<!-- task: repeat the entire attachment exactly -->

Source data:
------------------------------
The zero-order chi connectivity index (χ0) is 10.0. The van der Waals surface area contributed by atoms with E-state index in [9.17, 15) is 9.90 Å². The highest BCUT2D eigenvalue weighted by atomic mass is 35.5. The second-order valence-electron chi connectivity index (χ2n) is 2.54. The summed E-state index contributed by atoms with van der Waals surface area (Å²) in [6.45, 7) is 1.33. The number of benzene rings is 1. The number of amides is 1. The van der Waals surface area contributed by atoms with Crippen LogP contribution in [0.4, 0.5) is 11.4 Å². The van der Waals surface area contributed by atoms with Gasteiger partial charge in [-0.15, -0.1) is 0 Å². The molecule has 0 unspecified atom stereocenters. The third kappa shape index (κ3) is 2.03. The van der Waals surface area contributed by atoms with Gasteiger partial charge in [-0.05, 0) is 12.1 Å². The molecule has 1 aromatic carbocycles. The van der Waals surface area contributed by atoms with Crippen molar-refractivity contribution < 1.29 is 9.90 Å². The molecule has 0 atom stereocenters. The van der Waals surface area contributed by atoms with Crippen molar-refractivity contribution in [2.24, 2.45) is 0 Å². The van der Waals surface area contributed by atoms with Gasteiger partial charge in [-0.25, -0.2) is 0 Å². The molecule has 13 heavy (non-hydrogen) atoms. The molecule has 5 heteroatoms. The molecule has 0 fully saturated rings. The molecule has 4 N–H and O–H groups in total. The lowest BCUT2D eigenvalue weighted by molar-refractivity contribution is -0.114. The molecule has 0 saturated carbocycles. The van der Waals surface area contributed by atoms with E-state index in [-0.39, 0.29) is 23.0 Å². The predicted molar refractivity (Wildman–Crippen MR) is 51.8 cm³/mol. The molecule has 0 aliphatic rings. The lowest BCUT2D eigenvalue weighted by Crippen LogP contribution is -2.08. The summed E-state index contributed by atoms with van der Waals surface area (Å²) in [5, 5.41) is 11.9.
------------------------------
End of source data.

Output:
The zero-order chi connectivity index (χ0) is 10.0. The van der Waals surface area contributed by atoms with E-state index in [9.17, 15) is 9.90 Å². The highest BCUT2D eigenvalue weighted by atomic mass is 35.5. The second-order valence-electron chi connectivity index (χ2n) is 2.54. The summed E-state index contributed by atoms with van der Waals surface area (Å²) in [6.45, 7) is 1.33. The number of benzene rings is 1. The number of amides is 1. The van der Waals surface area contributed by atoms with Crippen LogP contribution in [0.4, 0.5) is 11.4 Å². The van der Waals surface area contributed by atoms with Gasteiger partial charge in [-0.15, -0.1) is 0 Å². The molecule has 0 unspecified atom stereocenters. The third kappa shape index (κ3) is 2.03. The van der Waals surface area contributed by atoms with Gasteiger partial charge in [-0.05, 0) is 12.1 Å². The molecule has 1 aromatic carbocycles. The van der Waals surface area contributed by atoms with Crippen molar-refractivity contribution < 1.29 is 9.90 Å². The molecule has 0 atom stereocenters. The van der Waals surface area contributed by atoms with Crippen molar-refractivity contribution in [2.24, 2.45) is 0 Å². The van der Waals surface area contributed by atoms with Gasteiger partial charge in [-0.25, -0.2) is 0 Å². The molecule has 13 heavy (non-hydrogen) atoms. The molecule has 5 heteroatoms. The molecule has 0 fully saturated rings. The molecule has 4 N–H and O–H groups in total. The lowest BCUT2D eigenvalue weighted by molar-refractivity contribution is -0.114. The molecule has 0 saturated carbocycles. The van der Waals surface area contributed by atoms with E-state index in [-0.39, 0.29) is 23.0 Å². The predicted molar refractivity (Wildman–Crippen MR) is 51.8 cm³/mol. The molecule has 0 aliphatic rings. The lowest BCUT2D eigenvalue weighted by Crippen LogP contribution is -2.08. The summed E-state index contributed by atoms with van der Waals surface area (Å²) in [5, 5.41) is 11.9.